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ColumnsConsumers weigh in on grocers’ pandemic management

Consumers weigh in on grocers’ pandemic management

The last two years have been a wild ride for the grocery business – countless public health regulations, ever-changing measures from one jurisdiction to another, mandates, employees’ physical and mental stress

by Sylvain Charlebois

It’s important to take stock of how consumers feel about what happened and how it may have affected the sector’s image.

With Caddle’s support, we measured consumer opinion on the food industry’s performance during this period. We asked how Canadians felt about the industry’s ability to provide food since the start of the pandemic, and they were almost four times more likely to have been impressed by it. It’s hard to argue against such an outpouring of gratitude and is something the industry should be celebrating.

Giving credit to employees and management was also evident in the results. Respondents were almost 10 times more likely to credit employees for how the industry performed. This is likely why the hero-pay discussions have been so public. But management also deserves some credit, according to the survey results; Canadians were almost four times as likely to give credit to the management of stores. The sentiment was not as strong as for employees, but still, the results are interesting. Consumers can better relate to what employees are doing, due to the frontline nature of most jobs, while management remains a mystery for many.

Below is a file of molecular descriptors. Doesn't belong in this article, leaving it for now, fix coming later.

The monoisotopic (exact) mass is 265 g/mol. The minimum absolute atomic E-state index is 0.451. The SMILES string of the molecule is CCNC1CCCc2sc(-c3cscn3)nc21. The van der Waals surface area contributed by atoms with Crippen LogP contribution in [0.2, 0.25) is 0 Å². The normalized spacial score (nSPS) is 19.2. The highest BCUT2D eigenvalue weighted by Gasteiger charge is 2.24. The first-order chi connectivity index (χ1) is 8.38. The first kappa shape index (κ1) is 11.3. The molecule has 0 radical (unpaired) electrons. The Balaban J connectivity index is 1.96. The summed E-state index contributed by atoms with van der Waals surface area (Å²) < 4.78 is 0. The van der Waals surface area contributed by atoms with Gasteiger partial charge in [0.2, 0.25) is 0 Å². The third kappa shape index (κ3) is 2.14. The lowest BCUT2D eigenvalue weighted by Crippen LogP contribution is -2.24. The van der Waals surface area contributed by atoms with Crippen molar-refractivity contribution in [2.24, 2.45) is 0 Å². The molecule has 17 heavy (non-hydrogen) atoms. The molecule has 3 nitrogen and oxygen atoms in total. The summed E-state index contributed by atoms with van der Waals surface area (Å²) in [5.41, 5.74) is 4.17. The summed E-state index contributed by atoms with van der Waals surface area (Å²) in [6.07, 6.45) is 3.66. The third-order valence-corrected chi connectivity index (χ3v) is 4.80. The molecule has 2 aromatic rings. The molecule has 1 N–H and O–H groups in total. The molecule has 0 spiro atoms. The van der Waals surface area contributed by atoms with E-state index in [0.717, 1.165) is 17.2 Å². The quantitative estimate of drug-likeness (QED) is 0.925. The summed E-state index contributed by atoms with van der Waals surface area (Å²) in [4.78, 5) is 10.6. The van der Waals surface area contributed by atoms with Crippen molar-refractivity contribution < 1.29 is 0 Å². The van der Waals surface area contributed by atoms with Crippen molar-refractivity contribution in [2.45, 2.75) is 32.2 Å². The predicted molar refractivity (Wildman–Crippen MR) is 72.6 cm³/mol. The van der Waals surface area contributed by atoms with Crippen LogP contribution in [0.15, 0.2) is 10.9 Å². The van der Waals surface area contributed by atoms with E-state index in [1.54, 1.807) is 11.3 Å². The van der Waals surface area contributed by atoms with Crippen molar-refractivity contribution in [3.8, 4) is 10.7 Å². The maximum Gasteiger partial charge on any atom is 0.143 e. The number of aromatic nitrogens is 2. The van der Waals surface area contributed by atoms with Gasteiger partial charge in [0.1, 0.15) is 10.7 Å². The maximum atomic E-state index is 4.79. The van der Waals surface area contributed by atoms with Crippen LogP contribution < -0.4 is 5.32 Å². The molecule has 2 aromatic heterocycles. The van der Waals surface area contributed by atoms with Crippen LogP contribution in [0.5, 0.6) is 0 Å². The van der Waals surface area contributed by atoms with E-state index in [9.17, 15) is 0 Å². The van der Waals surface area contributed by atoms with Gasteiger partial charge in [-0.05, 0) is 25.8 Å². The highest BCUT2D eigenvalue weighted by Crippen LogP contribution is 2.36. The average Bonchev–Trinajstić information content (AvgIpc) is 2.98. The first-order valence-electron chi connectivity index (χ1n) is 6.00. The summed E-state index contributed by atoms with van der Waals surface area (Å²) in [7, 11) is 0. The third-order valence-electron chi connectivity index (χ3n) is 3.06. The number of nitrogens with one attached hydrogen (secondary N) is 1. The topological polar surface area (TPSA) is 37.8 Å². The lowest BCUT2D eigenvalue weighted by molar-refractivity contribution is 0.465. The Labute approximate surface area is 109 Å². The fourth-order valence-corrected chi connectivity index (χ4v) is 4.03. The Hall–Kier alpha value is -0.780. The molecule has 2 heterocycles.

But some challenges remain, and inflation has everything to do with it. When consumers were asked if they felt the food industry was doing all it could to keep the price of food low, the results weren’t encouraging. Only 30.2 per cent of respondents said they believed the industry was doing the best job it could, to varying degrees. Rumours of collusion and class-action lawsuits in Quebec and British Columbia have tarnished the industry’s image, and the shadow of the bread price-fixing story isn’t helping.

Prices are likely to continue to rise for the foreseeable future, so grocers will have to contend with a growing number of skeptics. Grocers also know consumers are willing to look for food beyond traditional channels now, more so than before the pandemic. In fact, 37.5 per cent of Canadians are planning to purchase food from suppliers that aren’t recognized major grocers or restaurant outlets. The way grocers define their competition has changed. That’s probably because consumers are looking for options, to seek protection from relentless food inflation.

The survey tells us most Canadians believe we have a capable, well managed grocery industry, but it also tells us they need help and some assurance that the industry takes illegal collusion seriously.

If the grocery industry wants to preserve its good standing with the Canadian public, it needs to communicate to consumers what it is doing to help them. And the solution shouldn’t just be coming from grocers themselves; it should also come from farther up the food supply chain.

Sylvain Charlebois is a professor in food distribution and policy, and senior director of the Agri-Food Analytics Lab at Dalhousie University [email protected]

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